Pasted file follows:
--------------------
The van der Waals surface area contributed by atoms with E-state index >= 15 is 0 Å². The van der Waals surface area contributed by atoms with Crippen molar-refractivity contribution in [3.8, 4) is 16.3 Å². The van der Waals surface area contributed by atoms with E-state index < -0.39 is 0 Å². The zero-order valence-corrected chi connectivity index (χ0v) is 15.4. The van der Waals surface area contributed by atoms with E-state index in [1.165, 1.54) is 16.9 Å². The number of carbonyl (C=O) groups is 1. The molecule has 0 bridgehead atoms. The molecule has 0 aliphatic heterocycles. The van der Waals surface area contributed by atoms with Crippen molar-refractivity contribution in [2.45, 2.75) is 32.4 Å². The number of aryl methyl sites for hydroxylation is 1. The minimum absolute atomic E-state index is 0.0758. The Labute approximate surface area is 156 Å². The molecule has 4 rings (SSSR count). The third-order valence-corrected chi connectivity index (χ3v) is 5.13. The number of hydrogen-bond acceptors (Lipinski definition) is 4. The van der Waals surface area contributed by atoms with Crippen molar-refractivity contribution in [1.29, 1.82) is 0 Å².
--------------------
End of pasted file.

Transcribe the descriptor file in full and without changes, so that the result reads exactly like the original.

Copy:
The van der Waals surface area contributed by atoms with E-state index >= 15 is 0 Å². The van der Waals surface area contributed by atoms with Crippen molar-refractivity contribution in [3.8, 4) is 16.3 Å². The van der Waals surface area contributed by atoms with E-state index < -0.39 is 0 Å². The zero-order valence-corrected chi connectivity index (χ0v) is 15.4. The van der Waals surface area contributed by atoms with E-state index in [1.165, 1.54) is 16.9 Å². The number of carbonyl (C=O) groups is 1. The molecule has 0 bridgehead atoms. The molecule has 0 aliphatic heterocycles. The van der Waals surface area contributed by atoms with Crippen molar-refractivity contribution in [2.45, 2.75) is 32.4 Å². The number of aryl methyl sites for hydroxylation is 1. The minimum absolute atomic E-state index is 0.0758. The Labute approximate surface area is 156 Å². The molecule has 4 rings (SSSR count). The third-order valence-corrected chi connectivity index (χ3v) is 5.13. The number of hydrogen-bond acceptors (Lipinski definition) is 4. The van der Waals surface area contributed by atoms with Crippen molar-refractivity contribution in [1.29, 1.82) is 0 Å².